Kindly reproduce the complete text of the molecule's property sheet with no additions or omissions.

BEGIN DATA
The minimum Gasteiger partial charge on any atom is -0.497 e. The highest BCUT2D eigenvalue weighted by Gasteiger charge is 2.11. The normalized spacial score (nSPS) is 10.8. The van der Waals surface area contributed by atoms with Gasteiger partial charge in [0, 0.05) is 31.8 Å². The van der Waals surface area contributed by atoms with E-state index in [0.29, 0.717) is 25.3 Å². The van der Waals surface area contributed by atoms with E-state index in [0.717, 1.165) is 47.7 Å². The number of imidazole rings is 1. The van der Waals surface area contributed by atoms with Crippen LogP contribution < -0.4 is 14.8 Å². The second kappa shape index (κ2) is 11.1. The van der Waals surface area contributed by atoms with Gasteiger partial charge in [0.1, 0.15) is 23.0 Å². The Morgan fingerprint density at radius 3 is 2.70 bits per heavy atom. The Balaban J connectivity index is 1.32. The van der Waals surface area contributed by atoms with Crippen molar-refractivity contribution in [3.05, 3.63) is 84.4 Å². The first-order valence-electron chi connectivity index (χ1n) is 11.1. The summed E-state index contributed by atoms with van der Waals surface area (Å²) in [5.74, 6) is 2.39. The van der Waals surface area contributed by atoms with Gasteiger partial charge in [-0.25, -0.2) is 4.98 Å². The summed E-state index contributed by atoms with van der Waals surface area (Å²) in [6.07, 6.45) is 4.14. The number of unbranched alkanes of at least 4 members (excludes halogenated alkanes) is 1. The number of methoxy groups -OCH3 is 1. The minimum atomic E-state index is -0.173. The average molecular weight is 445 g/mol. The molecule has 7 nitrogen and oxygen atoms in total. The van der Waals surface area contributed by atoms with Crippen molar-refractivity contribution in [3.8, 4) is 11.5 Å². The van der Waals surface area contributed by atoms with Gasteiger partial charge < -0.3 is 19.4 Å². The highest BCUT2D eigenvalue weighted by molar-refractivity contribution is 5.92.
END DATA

The minimum Gasteiger partial charge on any atom is -0.497 e. The highest BCUT2D eigenvalue weighted by Gasteiger charge is 2.11. The normalized spacial score (nSPS) is 10.8. The van der Waals surface area contributed by atoms with Gasteiger partial charge in [0, 0.05) is 31.8 Å². The van der Waals surface area contributed by atoms with E-state index in [0.29, 0.717) is 25.3 Å². The van der Waals surface area contributed by atoms with E-state index in [0.717, 1.165) is 47.7 Å². The number of imidazole rings is 1. The van der Waals surface area contributed by atoms with Crippen LogP contribution < -0.4 is 14.8 Å². The second kappa shape index (κ2) is 11.1. The van der Waals surface area contributed by atoms with Gasteiger partial charge in [0.1, 0.15) is 23.0 Å². The Morgan fingerprint density at radius 3 is 2.70 bits per heavy atom. The Balaban J connectivity index is 1.32. The van der Waals surface area contributed by atoms with Crippen molar-refractivity contribution in [3.05, 3.63) is 84.4 Å². The first-order valence-electron chi connectivity index (χ1n) is 11.1. The summed E-state index contributed by atoms with van der Waals surface area (Å²) in [5.74, 6) is 2.39. The van der Waals surface area contributed by atoms with Gasteiger partial charge in [-0.25, -0.2) is 4.98 Å². The summed E-state index contributed by atoms with van der Waals surface area (Å²) in [6.07, 6.45) is 4.14. The number of unbranched alkanes of at least 4 members (excludes halogenated alkanes) is 1. The number of methoxy groups -OCH3 is 1. The minimum atomic E-state index is -0.173. The average molecular weight is 445 g/mol. The molecule has 7 nitrogen and oxygen atoms in total. The van der Waals surface area contributed by atoms with Crippen molar-refractivity contribution in [3.8, 4) is 11.5 Å². The van der Waals surface area contributed by atoms with Gasteiger partial charge < -0.3 is 19.4 Å². The highest BCUT2D eigenvalue weighted by molar-refractivity contribution is 5.92.